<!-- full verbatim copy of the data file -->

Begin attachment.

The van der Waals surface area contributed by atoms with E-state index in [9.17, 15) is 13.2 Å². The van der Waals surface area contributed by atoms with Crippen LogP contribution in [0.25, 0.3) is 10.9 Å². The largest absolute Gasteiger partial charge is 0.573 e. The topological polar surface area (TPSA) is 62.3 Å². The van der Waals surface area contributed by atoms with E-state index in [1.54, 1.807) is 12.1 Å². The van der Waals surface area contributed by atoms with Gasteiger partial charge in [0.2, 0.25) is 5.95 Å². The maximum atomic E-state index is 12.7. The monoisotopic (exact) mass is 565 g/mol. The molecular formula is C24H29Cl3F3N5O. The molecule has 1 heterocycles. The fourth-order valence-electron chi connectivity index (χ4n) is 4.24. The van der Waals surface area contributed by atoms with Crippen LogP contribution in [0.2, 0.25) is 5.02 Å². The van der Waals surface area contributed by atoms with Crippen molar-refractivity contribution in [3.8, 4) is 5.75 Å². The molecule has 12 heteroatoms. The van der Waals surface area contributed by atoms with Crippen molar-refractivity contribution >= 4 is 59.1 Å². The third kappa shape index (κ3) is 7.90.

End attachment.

The van der Waals surface area contributed by atoms with E-state index in [9.17, 15) is 13.2 Å². The van der Waals surface area contributed by atoms with Crippen LogP contribution in [0.25, 0.3) is 10.9 Å². The largest absolute Gasteiger partial charge is 0.573 e. The topological polar surface area (TPSA) is 62.3 Å². The van der Waals surface area contributed by atoms with E-state index in [1.54, 1.807) is 12.1 Å². The van der Waals surface area contributed by atoms with Gasteiger partial charge in [0.2, 0.25) is 5.95 Å². The maximum atomic E-state index is 12.7. The monoisotopic (exact) mass is 565 g/mol. The molecular formula is C24H29Cl3F3N5O. The molecule has 1 heterocycles. The fourth-order valence-electron chi connectivity index (χ4n) is 4.24. The van der Waals surface area contributed by atoms with Crippen LogP contribution in [0.2, 0.25) is 5.02 Å². The van der Waals surface area contributed by atoms with Crippen molar-refractivity contribution in [3.8, 4) is 5.75 Å². The molecule has 12 heteroatoms. The van der Waals surface area contributed by atoms with Crippen molar-refractivity contribution >= 4 is 59.1 Å². The third kappa shape index (κ3) is 7.90.